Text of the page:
On 2011-01-18 14:49 +0000, Tony Houghton wrote:
> I still can't translate that explanation into simple mechanics. Is
> temporal like weave and spatial like bob or the other way round? Or
> something a little more sophisticated, interpolating parts of the
> picture belonging to the "wrong" field from previous and/or next frames?

"Temporal 1x" weaves the parts of the frame that aren't combed
(stationary objects) and interpolates one of the fields to fill the
combed parts. I don't think it uses temporal information from other
fields while interpolating. That would result in blurry video without
motion compensation, which is too heavy at least for low-end GPUs. The
output rate for 50 Hz interlaced video is 25 fps.

"Temporal 2x" does the same but outputs one frame for each input field,
keeping full temporal and spatial resolution. Output rate is 50 fps.

"Temporal spatial 1x" does the same as "temporal 1x" but it smoothes the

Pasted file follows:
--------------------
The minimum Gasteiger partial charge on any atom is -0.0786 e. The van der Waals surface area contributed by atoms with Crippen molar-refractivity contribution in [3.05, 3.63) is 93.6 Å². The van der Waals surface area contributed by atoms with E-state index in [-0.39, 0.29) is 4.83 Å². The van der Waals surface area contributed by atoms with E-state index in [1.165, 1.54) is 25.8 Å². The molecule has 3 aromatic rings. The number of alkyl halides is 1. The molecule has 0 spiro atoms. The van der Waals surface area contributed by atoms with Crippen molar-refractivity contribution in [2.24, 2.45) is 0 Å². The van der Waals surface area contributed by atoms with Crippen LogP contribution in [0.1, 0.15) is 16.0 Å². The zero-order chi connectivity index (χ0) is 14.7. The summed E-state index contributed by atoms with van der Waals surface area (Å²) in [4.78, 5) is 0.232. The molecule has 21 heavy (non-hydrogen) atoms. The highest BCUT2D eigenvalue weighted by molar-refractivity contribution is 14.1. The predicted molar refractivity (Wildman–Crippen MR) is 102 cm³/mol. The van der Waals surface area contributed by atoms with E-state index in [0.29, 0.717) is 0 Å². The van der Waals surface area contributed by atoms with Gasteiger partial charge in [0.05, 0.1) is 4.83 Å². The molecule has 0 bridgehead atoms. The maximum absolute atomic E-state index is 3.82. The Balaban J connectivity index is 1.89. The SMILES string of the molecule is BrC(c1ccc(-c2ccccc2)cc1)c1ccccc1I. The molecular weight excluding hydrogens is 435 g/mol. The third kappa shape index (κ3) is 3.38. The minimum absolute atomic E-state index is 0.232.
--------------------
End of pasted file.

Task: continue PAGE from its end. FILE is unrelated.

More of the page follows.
rough diagonal edges in interpolated parts of the frame. Output rate is
25 fps.

"Temporal spatial 2x" does the same as "temporal 2x" but it smoothes the
edges. Output rate is 50 fps.

So the "temporal" part refers to motion-adaptiveness, or some kind of
combing detection in a weaved frame. I haven't written a deinterlacer
myself, so can't say what the used methods are exactly. If you want to
know more about the "spatial" part of these filters, search for
Edge-Directed Interpolation (EDI). Yadif uses a similar technique.


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